Both Eagle and Gypsum serve as bedroom communities for jobs in upvalley resorts.

Still, Eagle has a well-defined main street business district where a new, $3 million streetscape project was recently completed. As the county seat, Eagle also has government offices including the county, the town, the school district, and U.S. Forest Service.

“I think the historical perspective of Eagle being ‘a difficult place to do business’ is residual from the 30-year battle with Adam’s Rib, and no longer has any merit, especially in light of what has been done on Broadway,” says Stavney.

He says the town has a progressive planning philosophy, and high standards for development. Stavney cites the town’s open space program, and the Town Board’s implementation of impact fees, and affordable housing program, and the trails plan as reflecting citizen’s values.

“Sometimes the gatekeeping function of town staff and the Town Board with regards to developments makes for unhappy customers,” Stavney says. Still, he says, many of the towns’ amenities are the result of that gatekeeping.

“I’m proud of Eagle’s record with regard to progressive planning efforts, and high standards for development,” says Stavney.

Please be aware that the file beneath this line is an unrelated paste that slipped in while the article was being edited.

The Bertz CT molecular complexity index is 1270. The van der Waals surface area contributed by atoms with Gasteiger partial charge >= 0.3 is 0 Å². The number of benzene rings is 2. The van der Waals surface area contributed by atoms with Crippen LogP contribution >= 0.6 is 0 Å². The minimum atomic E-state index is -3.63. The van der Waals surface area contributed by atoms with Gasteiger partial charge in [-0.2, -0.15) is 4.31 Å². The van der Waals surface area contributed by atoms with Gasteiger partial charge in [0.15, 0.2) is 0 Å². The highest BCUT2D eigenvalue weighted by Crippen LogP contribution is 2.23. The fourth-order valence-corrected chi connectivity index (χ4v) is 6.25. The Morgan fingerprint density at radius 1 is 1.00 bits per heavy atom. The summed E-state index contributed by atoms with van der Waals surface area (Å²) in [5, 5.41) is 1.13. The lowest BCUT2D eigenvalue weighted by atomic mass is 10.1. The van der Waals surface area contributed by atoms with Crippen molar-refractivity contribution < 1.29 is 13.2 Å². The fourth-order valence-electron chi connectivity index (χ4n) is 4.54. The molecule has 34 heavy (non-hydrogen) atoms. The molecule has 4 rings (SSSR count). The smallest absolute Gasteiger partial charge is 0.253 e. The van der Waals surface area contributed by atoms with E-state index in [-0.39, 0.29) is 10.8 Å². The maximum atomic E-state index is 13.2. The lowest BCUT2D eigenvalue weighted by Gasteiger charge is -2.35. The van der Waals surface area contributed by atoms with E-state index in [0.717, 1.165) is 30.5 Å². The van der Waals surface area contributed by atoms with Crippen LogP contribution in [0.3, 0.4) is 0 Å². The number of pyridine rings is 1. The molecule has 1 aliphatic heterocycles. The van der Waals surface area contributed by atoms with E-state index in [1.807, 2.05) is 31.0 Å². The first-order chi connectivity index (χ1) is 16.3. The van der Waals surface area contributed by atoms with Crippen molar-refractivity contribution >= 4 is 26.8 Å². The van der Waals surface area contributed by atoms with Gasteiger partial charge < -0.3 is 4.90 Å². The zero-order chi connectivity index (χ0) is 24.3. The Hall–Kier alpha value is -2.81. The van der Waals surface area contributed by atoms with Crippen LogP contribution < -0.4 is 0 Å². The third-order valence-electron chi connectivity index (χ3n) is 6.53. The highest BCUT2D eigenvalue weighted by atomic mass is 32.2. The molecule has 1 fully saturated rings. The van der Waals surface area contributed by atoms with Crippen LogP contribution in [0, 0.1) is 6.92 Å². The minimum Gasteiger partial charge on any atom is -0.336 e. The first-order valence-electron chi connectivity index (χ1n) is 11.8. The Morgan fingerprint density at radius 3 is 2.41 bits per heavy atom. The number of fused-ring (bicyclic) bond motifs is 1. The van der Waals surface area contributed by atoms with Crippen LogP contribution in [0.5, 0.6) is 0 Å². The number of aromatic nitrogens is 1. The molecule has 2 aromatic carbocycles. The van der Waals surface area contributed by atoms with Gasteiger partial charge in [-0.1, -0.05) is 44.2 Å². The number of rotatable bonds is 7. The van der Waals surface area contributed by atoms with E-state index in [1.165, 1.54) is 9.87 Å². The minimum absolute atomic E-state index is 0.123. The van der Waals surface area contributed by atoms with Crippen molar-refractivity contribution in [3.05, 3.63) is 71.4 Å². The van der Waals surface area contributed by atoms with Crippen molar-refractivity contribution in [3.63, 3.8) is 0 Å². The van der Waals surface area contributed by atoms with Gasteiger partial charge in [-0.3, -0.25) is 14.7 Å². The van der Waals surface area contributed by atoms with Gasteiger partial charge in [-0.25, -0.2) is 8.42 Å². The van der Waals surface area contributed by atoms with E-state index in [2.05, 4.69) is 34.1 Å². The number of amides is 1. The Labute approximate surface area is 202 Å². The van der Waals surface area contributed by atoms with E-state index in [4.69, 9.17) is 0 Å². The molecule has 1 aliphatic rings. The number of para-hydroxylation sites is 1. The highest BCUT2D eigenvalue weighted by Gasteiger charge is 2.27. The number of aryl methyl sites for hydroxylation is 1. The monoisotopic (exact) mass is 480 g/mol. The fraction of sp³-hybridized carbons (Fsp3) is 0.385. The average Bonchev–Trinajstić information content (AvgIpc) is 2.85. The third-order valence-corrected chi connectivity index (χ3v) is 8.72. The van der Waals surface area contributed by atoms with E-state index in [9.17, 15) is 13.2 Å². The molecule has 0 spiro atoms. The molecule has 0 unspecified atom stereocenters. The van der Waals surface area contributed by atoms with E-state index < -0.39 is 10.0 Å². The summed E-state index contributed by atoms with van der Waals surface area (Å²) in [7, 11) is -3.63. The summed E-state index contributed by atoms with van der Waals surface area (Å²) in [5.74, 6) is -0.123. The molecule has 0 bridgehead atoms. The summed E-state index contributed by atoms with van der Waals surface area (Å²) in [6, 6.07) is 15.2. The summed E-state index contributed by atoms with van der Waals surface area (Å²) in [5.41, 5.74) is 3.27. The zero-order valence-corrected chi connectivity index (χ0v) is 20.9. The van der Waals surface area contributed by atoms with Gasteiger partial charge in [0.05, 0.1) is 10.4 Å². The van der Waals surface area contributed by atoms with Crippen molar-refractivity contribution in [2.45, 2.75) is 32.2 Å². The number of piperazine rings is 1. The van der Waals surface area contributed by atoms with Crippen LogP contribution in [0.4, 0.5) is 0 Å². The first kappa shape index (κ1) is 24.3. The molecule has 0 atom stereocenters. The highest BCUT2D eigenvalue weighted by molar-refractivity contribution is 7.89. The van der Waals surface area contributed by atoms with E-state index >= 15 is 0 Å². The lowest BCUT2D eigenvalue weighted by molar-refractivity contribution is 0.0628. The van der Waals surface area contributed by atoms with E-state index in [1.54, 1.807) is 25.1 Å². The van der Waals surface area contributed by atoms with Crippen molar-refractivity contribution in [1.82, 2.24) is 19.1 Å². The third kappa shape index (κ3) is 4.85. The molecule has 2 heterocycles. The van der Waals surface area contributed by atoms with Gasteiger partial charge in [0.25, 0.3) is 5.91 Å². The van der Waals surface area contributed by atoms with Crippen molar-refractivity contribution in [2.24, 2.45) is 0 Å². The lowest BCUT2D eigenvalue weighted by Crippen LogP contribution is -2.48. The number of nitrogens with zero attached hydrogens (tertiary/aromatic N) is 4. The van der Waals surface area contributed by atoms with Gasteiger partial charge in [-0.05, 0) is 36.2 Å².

Still, Eagle residents, new and old, want to preserve its small town character. That concern for community ” in particular, its traditional downtown business core on Broadway ” often trumps the town’s financial goals.

“Eagle gets quite a bit of pressure from constituents to slow down growth,” said longtime resident and former mayor Roxie Deane. “We get a lot of NIMBYs here. I may be one of them.”

Still, the town’s commercial base isn’t bringing in enough sales tax to pay for all the things Eagle’s larger populace wants and needs ” like roads that can handle the traffic, for starters, Deane said.

Eagle collected about $770,000 in sales tax revenue in 1995 ” compared with the $100,000 in sales tax that Gypsum collected in 1994. Last year, in 2006, Eagle collected about $2.9 million in sales tax.

Commercial development in surrounding communities can impede Eagle’s sales tax collections when the town’s residents opt for the big boxes down the road when they can’t find what they need in town, Deane said.

“If we say no to the big boxes, they’ll just go to Edwards or Glenwood,” she said. “Eagle has got to be able to take care of itself ” not depend on other communities.”

The town’s resistance to development ” particularly commercial development ” worries Jay Willoughby, who argues that Eagle can’t live on residential growth alone.